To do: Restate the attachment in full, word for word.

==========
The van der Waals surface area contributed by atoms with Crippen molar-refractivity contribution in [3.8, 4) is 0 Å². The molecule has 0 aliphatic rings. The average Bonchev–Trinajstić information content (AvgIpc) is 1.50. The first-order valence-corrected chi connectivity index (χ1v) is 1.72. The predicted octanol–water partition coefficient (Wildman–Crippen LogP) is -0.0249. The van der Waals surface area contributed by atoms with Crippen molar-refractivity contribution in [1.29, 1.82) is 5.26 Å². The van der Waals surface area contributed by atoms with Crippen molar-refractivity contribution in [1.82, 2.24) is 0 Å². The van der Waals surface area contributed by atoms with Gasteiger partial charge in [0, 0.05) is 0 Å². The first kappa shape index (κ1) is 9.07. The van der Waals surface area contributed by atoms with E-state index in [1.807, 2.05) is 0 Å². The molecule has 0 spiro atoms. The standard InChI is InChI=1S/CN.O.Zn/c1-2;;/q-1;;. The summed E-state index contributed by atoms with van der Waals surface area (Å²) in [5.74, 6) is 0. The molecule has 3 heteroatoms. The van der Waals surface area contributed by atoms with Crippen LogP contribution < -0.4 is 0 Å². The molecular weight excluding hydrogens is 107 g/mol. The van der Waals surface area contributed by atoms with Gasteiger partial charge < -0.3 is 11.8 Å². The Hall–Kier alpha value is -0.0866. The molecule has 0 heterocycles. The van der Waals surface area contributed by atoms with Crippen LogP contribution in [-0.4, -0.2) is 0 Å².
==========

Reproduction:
The van der Waals surface area contributed by atoms with Crippen molar-refractivity contribution in [3.8, 4) is 0 Å². The molecule has 0 aliphatic rings. The average Bonchev–Trinajstić information content (AvgIpc) is 1.50. The first-order valence-corrected chi connectivity index (χ1v) is 1.72. The predicted octanol–water partition coefficient (Wildman–Crippen LogP) is -0.0249. The van der Waals surface area contributed by atoms with Crippen molar-refractivity contribution in [1.29, 1.82) is 5.26 Å². The van der Waals surface area contributed by atoms with Crippen molar-refractivity contribution in [1.82, 2.24) is 0 Å². The van der Waals surface area contributed by atoms with Gasteiger partial charge in [0, 0.05) is 0 Å². The first kappa shape index (κ1) is 9.07. The van der Waals surface area contributed by atoms with E-state index in [1.807, 2.05) is 0 Å². The molecule has 0 spiro atoms. The standard InChI is InChI=1S/CN.O.Zn/c1-2;;/q-1;;. The summed E-state index contributed by atoms with van der Waals surface area (Å²) in [5.74, 6) is 0. The molecule has 3 heteroatoms. The van der Waals surface area contributed by atoms with Crippen LogP contribution < -0.4 is 0 Å². The molecular weight excluding hydrogens is 107 g/mol. The van der Waals surface area contributed by atoms with Gasteiger partial charge < -0.3 is 11.8 Å². The Hall–Kier alpha value is -0.0866. The molecule has 0 heterocycles. The van der Waals surface area contributed by atoms with Crippen LogP contribution in [-0.4, -0.2) is 0 Å².